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Environmental Education For Sustainability: Motivating People To Action

A 12-week course and professional learning opportunity offered by Mass Audubon for environmental educators who design and deliver programs and educational materials for adult audiences

Winter 2023

Thursdays, 2:30-4:30pm ET, January 26-April 13, 2023.

Instructor: Lucy Gertz, Mass Audubon’s Director of Adult Education, currently a Lesley University doctoral student examining the relationship between environmental education and conservation behavior in adult learners.

Fee: $150 per person to take this as a non-credit course. Optional three graduate course credits available through Lesley University. Students seeking to earn credits will complete additional class assignments and will pay Lesley University for the credits: $165 per credit plus $20 registration fee.

When we connect our adult learners with nature, share the wonder of natural history, create caring nature center communities, and provide information about environmental issues, we tend to expect that all involved will self-identify as environmentalists and be inclined to act in environmentally responsible ways. This assumed progression, from interest to understanding to action is a key goal of environmental education, but do we know if individuals in our adult learning communities are actually behaving in ways that are protective of the living things and systems they are so interested in learning about? Over thirty years of research studies have found that there are many psycho-social factors and influences at play in people’s lives and behaviors, quite reliably predictive of how individuals engage with conservation behaviors.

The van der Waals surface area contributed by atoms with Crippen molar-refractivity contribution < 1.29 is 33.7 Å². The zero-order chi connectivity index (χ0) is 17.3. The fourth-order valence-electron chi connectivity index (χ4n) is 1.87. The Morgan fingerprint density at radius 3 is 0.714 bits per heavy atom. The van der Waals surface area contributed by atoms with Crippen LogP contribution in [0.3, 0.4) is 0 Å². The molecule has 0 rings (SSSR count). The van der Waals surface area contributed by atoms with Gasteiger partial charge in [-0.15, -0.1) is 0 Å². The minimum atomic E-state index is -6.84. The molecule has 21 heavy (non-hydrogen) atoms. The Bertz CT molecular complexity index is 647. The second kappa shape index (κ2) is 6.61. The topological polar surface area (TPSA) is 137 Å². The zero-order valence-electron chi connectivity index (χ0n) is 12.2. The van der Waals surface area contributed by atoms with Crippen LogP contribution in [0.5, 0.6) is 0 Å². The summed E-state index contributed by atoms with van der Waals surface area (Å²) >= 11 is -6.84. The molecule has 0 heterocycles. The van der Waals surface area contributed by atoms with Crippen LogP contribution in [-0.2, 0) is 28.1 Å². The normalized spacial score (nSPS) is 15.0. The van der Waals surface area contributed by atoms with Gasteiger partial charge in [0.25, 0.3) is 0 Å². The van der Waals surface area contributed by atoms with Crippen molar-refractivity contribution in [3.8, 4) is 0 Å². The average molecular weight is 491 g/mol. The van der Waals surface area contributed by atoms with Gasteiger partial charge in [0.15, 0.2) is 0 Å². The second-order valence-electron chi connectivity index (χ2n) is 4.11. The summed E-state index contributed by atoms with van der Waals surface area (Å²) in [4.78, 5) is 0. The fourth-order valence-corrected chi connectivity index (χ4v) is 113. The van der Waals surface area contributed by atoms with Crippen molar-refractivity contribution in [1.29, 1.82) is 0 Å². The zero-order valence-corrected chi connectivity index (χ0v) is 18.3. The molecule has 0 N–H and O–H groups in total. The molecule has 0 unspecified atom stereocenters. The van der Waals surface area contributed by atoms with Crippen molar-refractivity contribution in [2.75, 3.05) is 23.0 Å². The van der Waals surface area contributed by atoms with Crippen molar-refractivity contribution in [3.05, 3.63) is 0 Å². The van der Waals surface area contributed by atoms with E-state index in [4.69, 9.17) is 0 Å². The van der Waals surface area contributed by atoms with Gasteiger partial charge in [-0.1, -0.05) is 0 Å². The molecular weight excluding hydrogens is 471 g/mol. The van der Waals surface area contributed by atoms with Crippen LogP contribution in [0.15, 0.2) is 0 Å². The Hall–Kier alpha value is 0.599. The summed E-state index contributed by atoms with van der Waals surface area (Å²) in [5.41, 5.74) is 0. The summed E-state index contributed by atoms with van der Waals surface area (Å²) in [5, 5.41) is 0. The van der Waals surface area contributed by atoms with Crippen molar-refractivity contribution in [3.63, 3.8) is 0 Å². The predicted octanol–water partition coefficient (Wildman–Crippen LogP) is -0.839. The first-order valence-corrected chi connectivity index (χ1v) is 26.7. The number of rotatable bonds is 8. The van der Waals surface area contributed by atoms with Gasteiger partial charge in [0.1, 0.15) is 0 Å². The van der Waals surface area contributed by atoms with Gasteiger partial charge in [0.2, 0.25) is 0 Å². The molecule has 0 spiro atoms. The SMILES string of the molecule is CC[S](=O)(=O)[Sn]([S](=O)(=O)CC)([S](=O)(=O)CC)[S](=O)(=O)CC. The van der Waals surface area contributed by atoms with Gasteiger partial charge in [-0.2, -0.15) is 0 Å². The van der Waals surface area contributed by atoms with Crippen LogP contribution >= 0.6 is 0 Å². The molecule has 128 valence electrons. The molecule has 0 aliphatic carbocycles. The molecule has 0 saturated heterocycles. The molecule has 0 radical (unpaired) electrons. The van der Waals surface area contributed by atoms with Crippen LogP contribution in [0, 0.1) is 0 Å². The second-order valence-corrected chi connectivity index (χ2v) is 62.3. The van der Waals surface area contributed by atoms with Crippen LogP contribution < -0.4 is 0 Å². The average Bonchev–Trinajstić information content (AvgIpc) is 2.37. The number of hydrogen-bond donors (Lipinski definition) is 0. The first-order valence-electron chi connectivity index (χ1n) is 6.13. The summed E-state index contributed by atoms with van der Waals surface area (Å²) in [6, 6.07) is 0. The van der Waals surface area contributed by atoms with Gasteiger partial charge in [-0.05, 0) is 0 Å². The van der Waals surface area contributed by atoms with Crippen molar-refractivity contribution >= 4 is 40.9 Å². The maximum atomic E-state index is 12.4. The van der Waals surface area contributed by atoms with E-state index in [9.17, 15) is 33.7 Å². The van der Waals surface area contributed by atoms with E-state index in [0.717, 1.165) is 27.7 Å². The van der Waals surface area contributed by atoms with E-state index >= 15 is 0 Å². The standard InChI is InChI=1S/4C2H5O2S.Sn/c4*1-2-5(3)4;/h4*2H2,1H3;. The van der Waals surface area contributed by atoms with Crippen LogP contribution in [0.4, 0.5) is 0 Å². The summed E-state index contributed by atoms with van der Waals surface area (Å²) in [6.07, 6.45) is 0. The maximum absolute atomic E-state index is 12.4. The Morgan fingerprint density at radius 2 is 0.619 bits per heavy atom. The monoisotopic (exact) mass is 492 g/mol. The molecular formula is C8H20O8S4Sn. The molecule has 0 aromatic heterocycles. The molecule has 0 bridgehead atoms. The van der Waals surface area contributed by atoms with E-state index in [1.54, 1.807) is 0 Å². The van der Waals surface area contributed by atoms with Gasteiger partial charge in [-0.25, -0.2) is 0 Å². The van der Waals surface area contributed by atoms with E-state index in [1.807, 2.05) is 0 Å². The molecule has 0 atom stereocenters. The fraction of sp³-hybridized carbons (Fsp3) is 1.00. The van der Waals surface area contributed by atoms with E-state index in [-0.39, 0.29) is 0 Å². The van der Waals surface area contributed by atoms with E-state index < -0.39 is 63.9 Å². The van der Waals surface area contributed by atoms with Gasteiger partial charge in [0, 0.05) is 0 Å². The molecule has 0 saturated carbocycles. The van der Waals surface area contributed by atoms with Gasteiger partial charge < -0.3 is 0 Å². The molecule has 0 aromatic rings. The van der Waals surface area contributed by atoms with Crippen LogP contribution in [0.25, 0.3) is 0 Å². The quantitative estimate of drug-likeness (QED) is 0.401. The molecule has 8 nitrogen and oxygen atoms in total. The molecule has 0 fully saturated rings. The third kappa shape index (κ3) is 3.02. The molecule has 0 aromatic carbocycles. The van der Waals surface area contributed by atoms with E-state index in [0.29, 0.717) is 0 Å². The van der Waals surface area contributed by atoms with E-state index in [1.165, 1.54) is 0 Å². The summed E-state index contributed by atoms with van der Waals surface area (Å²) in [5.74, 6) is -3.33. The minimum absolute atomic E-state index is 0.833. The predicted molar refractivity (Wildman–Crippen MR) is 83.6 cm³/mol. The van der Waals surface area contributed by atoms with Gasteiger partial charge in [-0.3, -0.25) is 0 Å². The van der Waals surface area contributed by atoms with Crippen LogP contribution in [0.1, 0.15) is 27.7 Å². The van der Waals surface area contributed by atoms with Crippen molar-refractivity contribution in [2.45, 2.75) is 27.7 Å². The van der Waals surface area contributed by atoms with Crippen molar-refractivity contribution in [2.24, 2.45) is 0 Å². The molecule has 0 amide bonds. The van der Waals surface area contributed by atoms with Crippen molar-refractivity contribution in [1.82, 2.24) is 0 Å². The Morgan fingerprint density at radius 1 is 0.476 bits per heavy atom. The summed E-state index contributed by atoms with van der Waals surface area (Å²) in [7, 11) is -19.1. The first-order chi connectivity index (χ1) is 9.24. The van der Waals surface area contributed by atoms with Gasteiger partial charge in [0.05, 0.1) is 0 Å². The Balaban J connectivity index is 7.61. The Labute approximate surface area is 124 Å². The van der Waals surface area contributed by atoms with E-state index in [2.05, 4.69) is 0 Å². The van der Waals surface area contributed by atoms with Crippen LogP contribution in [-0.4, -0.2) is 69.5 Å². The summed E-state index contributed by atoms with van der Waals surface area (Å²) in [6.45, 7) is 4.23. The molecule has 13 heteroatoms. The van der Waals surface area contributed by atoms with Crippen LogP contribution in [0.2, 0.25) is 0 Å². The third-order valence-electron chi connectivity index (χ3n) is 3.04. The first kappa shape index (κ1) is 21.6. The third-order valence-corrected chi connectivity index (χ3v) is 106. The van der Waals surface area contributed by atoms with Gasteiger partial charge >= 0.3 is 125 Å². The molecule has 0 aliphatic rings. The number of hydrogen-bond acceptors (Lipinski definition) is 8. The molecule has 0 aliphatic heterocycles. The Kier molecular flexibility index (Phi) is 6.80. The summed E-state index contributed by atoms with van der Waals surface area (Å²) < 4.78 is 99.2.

The goal of this course is to help environmental educators become proficient in developing and delivering new EE content and using new research-based approaches for program development, teaching, designing materials, and facilitating engagement to support learners in their progressive environmentalism. We’ll look at how the Environmental Education community of practice is evolving, and becoming more focused on Environmental Education for Sustainability. We’ll look at landmark research studies in conservation behavior and sustainability behavior change. We’ll cover the approaches, theoretical frameworks, and best practices for effectively teaching adult learners including Adult Learning Theory, learning styles, teaching models, and adult lifespan development. We’ll review past and current educational initiatives and campaigns developed to promote individual behavior change, looking at what was learned in design and implementation. We’ll incorporate all of these components as we expand our individual and collective EE practices.

This course is designed as an in-depth, 12-week, professional development training and learning opportunity for adult environmental educators and other interested conservation professionals whose work prioritizes moving people to act in environmentally responsible ways. This course is applicable for anyone who teaches or communicates with an adult learning community.

Course Components (for non-credit)
• Introductory Reflection Worksheet or Essay: A reflection on your professional experience with Adult EE, including what you know about your audiences and how you currently incorporate conservation action content into one of your programs/materials. Each student will be invited to share this in one of the first two class sessions.